Meet Mark Cullen

Canada's best known gardening personality, Mark Cullen believes that Canadians of all ages need to play more - preferably in the dirt. A best-selling author with over 400,000 books in print, Mark reaches over one million Canadians every week through various media outlets. He is Home Hardware's horticultural spokesperson and regularly contributes to various magazines, gardening shows and newsletters. With a familiar style that people can relate to, he delivers a message that is compelling, fun, informative and inspirational - all based on his organic approach to gardening. In his spare time Mark enjoys driving his Ford Model A - and of course he loves to garden.

For the Love of Trees

~November 16, 2011

Much has been said about the benefits of trees in our neighbourhoods – especially urban communities.

- Trees sequester carbon and produce prodigious amounts of oxygen.
- Trees filter pollutants from the air.
- Trees filter toxins from water and slow the ‘run off’ in extreme weather.
- Trees shade us and our living environment to the extent that they can save us hundreds of dollars a year on air conditioning costs and (placed properly) an evergreen tree can shelter a home from the cold blast of winter winds, thereby saving us heating costs.
- Trees are essentially noiseless (unless you count the sound of the wind passing through them), they don’t bark, require oil changes, diaper changes, fluid top ups, cleaning or feeding. Watering, yes.

Imagine a machine that could deliver so many benefits. What would you pay for it?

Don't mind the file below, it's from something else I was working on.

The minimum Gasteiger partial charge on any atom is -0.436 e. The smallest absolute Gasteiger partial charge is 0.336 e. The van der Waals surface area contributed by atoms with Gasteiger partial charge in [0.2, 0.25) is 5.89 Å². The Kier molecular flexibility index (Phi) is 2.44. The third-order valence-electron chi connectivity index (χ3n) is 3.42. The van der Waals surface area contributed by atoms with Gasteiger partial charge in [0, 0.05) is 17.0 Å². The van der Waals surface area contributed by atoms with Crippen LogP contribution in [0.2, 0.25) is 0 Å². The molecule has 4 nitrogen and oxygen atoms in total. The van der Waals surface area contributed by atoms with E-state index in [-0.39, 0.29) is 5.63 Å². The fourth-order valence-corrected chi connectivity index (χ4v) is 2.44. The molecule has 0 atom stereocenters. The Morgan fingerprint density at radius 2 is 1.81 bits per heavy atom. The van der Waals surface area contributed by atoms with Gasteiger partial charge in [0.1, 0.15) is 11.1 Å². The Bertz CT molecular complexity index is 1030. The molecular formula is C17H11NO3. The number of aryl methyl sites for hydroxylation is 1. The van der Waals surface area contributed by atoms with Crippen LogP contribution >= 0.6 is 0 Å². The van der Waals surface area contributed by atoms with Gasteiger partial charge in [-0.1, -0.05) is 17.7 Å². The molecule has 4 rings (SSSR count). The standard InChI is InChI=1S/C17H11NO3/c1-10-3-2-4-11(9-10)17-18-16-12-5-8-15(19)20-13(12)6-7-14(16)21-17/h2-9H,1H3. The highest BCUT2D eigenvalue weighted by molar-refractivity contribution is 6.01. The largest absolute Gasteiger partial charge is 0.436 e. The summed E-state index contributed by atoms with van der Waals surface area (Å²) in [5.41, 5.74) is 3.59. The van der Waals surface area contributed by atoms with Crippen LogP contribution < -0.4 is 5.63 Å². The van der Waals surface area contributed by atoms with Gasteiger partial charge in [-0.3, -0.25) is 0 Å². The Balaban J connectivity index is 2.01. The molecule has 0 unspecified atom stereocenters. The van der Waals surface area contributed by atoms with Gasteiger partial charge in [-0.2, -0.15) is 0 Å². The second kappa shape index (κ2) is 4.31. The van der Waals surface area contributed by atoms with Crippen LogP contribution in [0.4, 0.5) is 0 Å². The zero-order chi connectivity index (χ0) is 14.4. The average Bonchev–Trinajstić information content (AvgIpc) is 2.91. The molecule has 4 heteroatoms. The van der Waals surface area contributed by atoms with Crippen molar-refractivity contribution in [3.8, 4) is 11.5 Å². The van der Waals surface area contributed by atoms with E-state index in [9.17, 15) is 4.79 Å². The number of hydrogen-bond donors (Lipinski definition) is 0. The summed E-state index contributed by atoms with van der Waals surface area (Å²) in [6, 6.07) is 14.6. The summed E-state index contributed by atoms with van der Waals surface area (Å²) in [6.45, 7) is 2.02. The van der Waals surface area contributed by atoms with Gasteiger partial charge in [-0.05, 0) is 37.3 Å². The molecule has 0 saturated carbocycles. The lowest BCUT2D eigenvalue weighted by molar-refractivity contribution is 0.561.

For some reason we seem stuck on the practical benefits of the trees that we live with. How much money they save us, how much comfort they give us. But has anyone actually sat down to quantify the unquantifiable? The ‘cheer’ that trees give us as urban dwellers?
In a recent issue of Canadian Business magazine, author David Owens’ new book Green Metropolis was reviewed. In his book Mr. Owen kicks holes in many of the traditional feel-good urban eco-projects, except for one: planting trees.

A quote from his book: “Planting trees along city streets, always a popular initiative, has high environmental utility, but not for the reasons that people usually assume: trees are ecologically important in dense urban areas not because they provide temporary repositories for atmospheric carbon — the usual argument for planting more of them — but because their presence along sidewalks makes city dwellers more cheerful about dwelling in cities. Unfortunately, much conventional environmental activism has the opposite effect, since it reinforces the view that urban life is artificial and depraved, and makes city residents feel guilty about living where and how they do.”

Now I don’t know David Owen and I have not read his book, but I think that it is great that he recognizes that trees are more than just natures clean air machines. They are just great to be in the company of.

Trees are fun.
We climb them, picnic under them, swing from them and cool our heels under them.